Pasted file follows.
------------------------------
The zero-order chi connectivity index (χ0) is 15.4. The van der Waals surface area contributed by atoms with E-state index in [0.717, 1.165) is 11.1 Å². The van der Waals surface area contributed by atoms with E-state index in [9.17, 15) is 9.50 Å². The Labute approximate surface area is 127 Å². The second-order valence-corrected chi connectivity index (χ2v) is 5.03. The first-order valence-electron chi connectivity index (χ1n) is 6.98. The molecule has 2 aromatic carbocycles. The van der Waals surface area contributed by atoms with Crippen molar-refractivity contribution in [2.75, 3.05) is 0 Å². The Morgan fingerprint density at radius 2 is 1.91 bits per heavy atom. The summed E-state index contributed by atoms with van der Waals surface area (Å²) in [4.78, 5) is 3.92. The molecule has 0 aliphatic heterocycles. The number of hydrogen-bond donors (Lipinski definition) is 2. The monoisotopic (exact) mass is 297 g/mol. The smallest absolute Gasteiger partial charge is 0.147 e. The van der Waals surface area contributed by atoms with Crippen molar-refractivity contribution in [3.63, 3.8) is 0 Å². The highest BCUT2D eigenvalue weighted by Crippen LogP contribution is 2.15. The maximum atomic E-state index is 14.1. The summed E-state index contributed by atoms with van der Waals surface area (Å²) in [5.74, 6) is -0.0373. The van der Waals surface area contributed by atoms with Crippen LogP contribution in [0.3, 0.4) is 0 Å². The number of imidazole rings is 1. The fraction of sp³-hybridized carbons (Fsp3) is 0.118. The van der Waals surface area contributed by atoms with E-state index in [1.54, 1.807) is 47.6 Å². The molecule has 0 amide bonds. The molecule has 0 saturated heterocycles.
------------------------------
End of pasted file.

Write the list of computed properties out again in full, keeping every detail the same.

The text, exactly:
The zero-order chi connectivity index (χ0) is 15.4. The van der Waals surface area contributed by atoms with E-state index in [0.717, 1.165) is 11.1 Å². The van der Waals surface area contributed by atoms with E-state index in [9.17, 15) is 9.50 Å². The Labute approximate surface area is 127 Å². The second-order valence-corrected chi connectivity index (χ2v) is 5.03. The first-order valence-electron chi connectivity index (χ1n) is 6.98. The molecule has 2 aromatic carbocycles. The van der Waals surface area contributed by atoms with Crippen molar-refractivity contribution in [2.75, 3.05) is 0 Å². The Morgan fingerprint density at radius 2 is 1.91 bits per heavy atom. The summed E-state index contributed by atoms with van der Waals surface area (Å²) in [4.78, 5) is 3.92. The molecule has 0 aliphatic heterocycles. The number of hydrogen-bond donors (Lipinski definition) is 2. The monoisotopic (exact) mass is 297 g/mol. The smallest absolute Gasteiger partial charge is 0.147 e. The van der Waals surface area contributed by atoms with Crippen molar-refractivity contribution in [3.63, 3.8) is 0 Å². The highest BCUT2D eigenvalue weighted by Crippen LogP contribution is 2.15. The maximum atomic E-state index is 14.1. The summed E-state index contributed by atoms with van der Waals surface area (Å²) in [5.74, 6) is -0.0373. The van der Waals surface area contributed by atoms with Crippen LogP contribution in [0.3, 0.4) is 0 Å². The number of imidazole rings is 1. The fraction of sp³-hybridized carbons (Fsp3) is 0.118. The van der Waals surface area contributed by atoms with E-state index in [1.54, 1.807) is 47.6 Å². The molecule has 0 amide bonds. The molecule has 0 saturated heterocycles.